Under the full glare of national – and one presumes international – media attention, O.J. Simpson has been unanimously granted parole in Nevada.
Held since 2008 at the Lovelock Correctional Center in a rural part of that state, one of the most infamous murder defendants of the 20th century successfully made his case for why he deserved to be granted early release – having served the minimum nine years of a 33-year sentence.
Does it matter why he was in prison?
Only a little bit.
Simpson was convicted in 2008 of armed robbery and kidnapping – among other related charges – after bursting into a Las Vegas hotel room with a band of cohorts. He attempted – through intimidation and implied threat – to retrieve various items of sports memorabilia, what he has repeatedly referred to as “my stuff.”
As an aside, many who have spent their lives in the criminal justice arena have rarely, if ever, seen such a lengthy sentence imposed for what was little more than a pathetic Keystone Cops incident between people who basically all knew one another. Clearly, Simpson was singled out because of his notoriety and the belief that he was a murderer who had escaped justice.
Well, good – and no objection here to that.
The Nevada chapter is undoubtedly interesting but only serves as a footnote in the legal saga of O.J. Simpson and how one trial so divided the United States, and the world, more than 20 years ago.
On Thursday, gone were the army of lawyers at Simpson’s side. There was no ‘Dream Team’ anywhere to be found. Gone also was the perfectly tailored suit, crisp white shirt and smartly-co-ordinated tie that Simpson wore throughout his 1995 double-murder trial in Los Angeles.
There was no courtroom, no judge and even the four parole commissioners weren’t present – instead interacting with Simpson remotely via video from their base in the state capital of Carson City. Simpson never left the prison during the entire process as the hearing room was within the confines of that institution.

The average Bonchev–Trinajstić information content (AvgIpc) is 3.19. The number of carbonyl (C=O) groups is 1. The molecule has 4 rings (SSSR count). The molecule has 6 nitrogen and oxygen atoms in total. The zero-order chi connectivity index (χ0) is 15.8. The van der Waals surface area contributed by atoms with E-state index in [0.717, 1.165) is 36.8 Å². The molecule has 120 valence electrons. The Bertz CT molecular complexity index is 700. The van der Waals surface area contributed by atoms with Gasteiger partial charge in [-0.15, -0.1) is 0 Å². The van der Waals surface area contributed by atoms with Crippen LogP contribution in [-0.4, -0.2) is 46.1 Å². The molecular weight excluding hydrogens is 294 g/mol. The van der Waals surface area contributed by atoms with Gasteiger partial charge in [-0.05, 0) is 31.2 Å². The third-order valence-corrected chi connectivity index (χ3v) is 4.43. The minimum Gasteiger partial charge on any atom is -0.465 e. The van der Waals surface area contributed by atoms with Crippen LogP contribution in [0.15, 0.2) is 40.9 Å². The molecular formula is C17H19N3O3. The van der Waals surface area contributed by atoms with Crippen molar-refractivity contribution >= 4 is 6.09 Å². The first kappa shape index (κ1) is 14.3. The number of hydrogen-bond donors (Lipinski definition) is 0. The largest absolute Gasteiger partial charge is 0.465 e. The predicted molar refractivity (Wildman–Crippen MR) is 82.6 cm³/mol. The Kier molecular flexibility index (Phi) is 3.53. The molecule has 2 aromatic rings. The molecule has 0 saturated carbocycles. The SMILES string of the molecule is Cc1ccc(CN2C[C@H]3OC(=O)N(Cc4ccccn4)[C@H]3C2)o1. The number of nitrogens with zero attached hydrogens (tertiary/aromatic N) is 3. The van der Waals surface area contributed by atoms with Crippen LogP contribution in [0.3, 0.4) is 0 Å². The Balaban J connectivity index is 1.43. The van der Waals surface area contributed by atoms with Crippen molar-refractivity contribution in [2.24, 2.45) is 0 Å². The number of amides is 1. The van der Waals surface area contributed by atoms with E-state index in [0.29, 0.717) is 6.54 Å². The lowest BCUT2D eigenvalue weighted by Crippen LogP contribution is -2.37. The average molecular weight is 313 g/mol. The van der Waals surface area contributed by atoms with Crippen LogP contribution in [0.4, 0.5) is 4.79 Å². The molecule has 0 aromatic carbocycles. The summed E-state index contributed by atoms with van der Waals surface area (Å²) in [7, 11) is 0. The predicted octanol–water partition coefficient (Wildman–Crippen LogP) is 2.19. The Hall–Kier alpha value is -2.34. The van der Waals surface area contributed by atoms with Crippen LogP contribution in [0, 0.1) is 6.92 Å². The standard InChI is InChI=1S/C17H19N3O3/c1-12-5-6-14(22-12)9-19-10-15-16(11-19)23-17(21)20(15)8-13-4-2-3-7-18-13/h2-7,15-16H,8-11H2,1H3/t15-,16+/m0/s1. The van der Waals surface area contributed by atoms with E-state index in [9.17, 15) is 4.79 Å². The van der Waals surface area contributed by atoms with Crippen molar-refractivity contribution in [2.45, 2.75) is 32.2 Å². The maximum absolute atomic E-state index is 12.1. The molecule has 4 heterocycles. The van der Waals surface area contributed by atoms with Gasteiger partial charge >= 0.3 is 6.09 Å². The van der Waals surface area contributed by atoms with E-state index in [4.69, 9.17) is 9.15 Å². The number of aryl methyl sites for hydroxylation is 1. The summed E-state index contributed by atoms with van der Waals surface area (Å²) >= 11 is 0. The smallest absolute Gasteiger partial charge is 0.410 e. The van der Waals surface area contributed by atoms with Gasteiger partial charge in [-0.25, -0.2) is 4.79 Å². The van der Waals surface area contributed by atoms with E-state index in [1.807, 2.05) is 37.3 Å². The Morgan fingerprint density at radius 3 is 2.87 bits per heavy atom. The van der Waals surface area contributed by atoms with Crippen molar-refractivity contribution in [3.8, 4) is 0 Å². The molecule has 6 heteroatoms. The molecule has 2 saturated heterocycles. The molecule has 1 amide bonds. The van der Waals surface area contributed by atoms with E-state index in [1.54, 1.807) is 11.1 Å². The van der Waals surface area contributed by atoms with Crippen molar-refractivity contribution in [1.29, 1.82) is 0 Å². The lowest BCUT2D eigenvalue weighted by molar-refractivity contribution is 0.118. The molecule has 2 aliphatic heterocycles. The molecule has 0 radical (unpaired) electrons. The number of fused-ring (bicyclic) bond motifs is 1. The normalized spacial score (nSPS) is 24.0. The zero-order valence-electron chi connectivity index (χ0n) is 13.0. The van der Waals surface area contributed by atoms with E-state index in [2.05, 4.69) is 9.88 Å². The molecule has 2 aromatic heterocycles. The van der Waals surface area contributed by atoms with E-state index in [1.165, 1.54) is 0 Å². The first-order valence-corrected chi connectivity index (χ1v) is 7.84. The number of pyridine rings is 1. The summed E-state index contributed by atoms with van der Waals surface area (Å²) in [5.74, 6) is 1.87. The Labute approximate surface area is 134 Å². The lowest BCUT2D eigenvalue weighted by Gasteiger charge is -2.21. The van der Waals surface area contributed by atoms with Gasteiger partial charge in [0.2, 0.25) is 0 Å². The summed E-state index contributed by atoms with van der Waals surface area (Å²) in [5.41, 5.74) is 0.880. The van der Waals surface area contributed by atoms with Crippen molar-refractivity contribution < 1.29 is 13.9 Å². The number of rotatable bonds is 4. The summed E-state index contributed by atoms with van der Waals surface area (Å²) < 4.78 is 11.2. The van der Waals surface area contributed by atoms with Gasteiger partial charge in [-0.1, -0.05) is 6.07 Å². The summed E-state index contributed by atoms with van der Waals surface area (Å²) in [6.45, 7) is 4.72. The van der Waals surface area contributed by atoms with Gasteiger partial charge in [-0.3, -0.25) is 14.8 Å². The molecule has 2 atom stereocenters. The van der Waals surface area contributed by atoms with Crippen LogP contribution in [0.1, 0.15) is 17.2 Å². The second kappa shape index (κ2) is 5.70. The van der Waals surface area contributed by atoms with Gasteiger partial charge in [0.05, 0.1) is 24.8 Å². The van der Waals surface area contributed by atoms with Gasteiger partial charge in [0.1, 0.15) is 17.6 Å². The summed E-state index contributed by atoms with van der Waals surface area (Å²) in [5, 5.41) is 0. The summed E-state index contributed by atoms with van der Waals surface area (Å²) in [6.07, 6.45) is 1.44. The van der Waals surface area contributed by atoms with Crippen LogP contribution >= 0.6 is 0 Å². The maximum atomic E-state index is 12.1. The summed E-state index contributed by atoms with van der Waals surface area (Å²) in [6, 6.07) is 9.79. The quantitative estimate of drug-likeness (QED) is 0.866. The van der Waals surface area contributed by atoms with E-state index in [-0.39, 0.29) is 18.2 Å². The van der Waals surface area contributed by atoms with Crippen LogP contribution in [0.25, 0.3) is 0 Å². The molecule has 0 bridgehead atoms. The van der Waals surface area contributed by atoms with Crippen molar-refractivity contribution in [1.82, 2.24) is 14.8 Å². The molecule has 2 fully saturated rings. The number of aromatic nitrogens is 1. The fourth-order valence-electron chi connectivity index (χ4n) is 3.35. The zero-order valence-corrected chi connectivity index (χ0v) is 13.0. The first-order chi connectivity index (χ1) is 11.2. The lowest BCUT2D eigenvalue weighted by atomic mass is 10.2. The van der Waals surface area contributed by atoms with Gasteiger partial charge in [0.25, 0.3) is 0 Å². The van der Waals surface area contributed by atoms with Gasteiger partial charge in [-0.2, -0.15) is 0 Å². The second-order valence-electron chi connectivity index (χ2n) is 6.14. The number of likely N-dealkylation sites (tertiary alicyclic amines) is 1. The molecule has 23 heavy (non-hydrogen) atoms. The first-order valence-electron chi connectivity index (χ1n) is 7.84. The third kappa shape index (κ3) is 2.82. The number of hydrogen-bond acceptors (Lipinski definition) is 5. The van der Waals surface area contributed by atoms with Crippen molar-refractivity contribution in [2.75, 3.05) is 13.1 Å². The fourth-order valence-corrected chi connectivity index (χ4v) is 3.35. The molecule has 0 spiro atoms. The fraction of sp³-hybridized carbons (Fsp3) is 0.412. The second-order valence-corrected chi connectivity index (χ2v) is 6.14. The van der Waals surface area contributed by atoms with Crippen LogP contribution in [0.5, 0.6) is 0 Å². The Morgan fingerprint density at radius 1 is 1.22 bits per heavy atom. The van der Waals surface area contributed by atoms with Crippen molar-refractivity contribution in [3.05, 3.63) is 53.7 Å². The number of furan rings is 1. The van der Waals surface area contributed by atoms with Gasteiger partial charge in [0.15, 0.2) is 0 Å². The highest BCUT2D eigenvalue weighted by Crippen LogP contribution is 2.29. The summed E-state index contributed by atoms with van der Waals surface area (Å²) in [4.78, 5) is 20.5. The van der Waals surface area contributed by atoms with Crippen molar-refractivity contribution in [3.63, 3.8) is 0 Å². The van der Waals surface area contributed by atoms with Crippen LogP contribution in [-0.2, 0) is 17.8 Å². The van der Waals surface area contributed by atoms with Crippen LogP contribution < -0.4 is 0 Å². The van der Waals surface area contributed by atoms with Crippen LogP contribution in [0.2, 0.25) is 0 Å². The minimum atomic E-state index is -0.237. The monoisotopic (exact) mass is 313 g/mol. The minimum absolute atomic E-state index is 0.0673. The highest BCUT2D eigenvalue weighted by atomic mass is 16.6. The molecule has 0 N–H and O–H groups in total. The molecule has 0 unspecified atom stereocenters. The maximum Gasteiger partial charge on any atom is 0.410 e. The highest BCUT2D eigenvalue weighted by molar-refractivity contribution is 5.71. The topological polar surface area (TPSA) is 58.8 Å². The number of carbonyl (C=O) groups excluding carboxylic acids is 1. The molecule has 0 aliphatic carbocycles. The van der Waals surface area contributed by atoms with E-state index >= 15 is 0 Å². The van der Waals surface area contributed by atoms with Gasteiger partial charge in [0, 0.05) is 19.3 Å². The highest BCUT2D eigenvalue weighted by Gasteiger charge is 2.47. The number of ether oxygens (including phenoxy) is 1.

Ah, how the infamous have fallen.
The passage of years has failed to bring perspective when one considers the trial of the century – because there is no sane perspective to be acquired. The entire process was intensely felt and followed by millions of spectators and emotion trumped reason in stunning fashion.
The two victims – Nicole Brown Simpson and Ronald Goldman – may have been the reason for the trial but both were forgotten by the end of the trial. On a strictly human level, one can’t help but feel even now that Goldman is surely one of the unluckiest circumstantial victims in the long history of violent death and domestic violence that has played out in our society.
The trial was never about the victims. That, perhaps, is the most disturbing aspect of the whole sad and sorry sideshow. The trial was about race – pure and simple. It was about how one racial group seized upon a celebrity of colour as a symbol to rally around. They saw his trial as the chance to finally have the power, attention and money to give white America a taste of their own medicine.
That they succeeded – against all sanity and notions of justice – tasted bitter then and still tastes bitter.
But the not-guilty result isn’t what it’s about anymore. That wound may not have healed but it has scarred over with time. Attention is given instead to the inevitable slew of more recent outrages – real and imagined – for all races to ponder, protest, and alternately defend or denounce.
O.J. Simpson is 70 years old. What the world saw at his hearing was a man who once had fame and fortune and legions of hangers-on at his side instead sitting all but alone and pathetically pleading for his freedom.
With his imminent release in October, one wonders if Simpson will resume his search for the “real killers.”
Something tells me they’ll be hard to find.
Troy Media columnist Gavin MacFadyen is a Canada-raised, U.S.-based writer and occasional lawyer. Blending insight and wit, he brings a unique perspective to the issues of the day.
The views, opinions and positions expressed by columnists and contributors are the author’s alone. They do not inherently or expressly reflect the views, opinions and/or positions of our publication.